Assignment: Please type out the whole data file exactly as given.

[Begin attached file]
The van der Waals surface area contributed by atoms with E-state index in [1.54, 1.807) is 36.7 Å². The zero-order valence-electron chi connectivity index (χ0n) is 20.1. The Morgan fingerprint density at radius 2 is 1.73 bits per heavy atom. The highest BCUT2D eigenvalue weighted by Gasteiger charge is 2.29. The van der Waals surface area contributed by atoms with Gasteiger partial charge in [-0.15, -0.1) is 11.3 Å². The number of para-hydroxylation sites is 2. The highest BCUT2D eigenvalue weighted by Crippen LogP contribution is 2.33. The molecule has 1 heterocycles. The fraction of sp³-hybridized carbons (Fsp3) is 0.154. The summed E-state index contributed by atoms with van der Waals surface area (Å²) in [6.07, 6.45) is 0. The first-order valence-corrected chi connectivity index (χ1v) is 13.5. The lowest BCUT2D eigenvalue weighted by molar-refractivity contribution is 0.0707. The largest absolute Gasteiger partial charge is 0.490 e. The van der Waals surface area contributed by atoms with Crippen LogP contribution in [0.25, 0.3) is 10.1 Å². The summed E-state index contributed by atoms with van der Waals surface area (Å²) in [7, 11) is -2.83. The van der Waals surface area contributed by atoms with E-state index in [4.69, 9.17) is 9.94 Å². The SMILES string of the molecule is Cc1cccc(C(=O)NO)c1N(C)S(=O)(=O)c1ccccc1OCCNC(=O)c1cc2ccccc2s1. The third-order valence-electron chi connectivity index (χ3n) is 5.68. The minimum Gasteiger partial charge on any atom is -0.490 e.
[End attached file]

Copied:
The van der Waals surface area contributed by atoms with E-state index in [1.54, 1.807) is 36.7 Å². The zero-order valence-electron chi connectivity index (χ0n) is 20.1. The Morgan fingerprint density at radius 2 is 1.73 bits per heavy atom. The highest BCUT2D eigenvalue weighted by Gasteiger charge is 2.29. The van der Waals surface area contributed by atoms with Gasteiger partial charge in [-0.15, -0.1) is 11.3 Å². The number of para-hydroxylation sites is 2. The highest BCUT2D eigenvalue weighted by Crippen LogP contribution is 2.33. The molecule has 1 heterocycles. The fraction of sp³-hybridized carbons (Fsp3) is 0.154. The summed E-state index contributed by atoms with van der Waals surface area (Å²) in [6.07, 6.45) is 0. The first-order valence-corrected chi connectivity index (χ1v) is 13.5. The lowest BCUT2D eigenvalue weighted by molar-refractivity contribution is 0.0707. The largest absolute Gasteiger partial charge is 0.490 e. The van der Waals surface area contributed by atoms with Crippen LogP contribution in [0.25, 0.3) is 10.1 Å². The summed E-state index contributed by atoms with van der Waals surface area (Å²) in [7, 11) is -2.83. The van der Waals surface area contributed by atoms with E-state index in [4.69, 9.17) is 9.94 Å². The SMILES string of the molecule is Cc1cccc(C(=O)NO)c1N(C)S(=O)(=O)c1ccccc1OCCNC(=O)c1cc2ccccc2s1. The third-order valence-electron chi connectivity index (χ3n) is 5.68. The minimum Gasteiger partial charge on any atom is -0.490 e.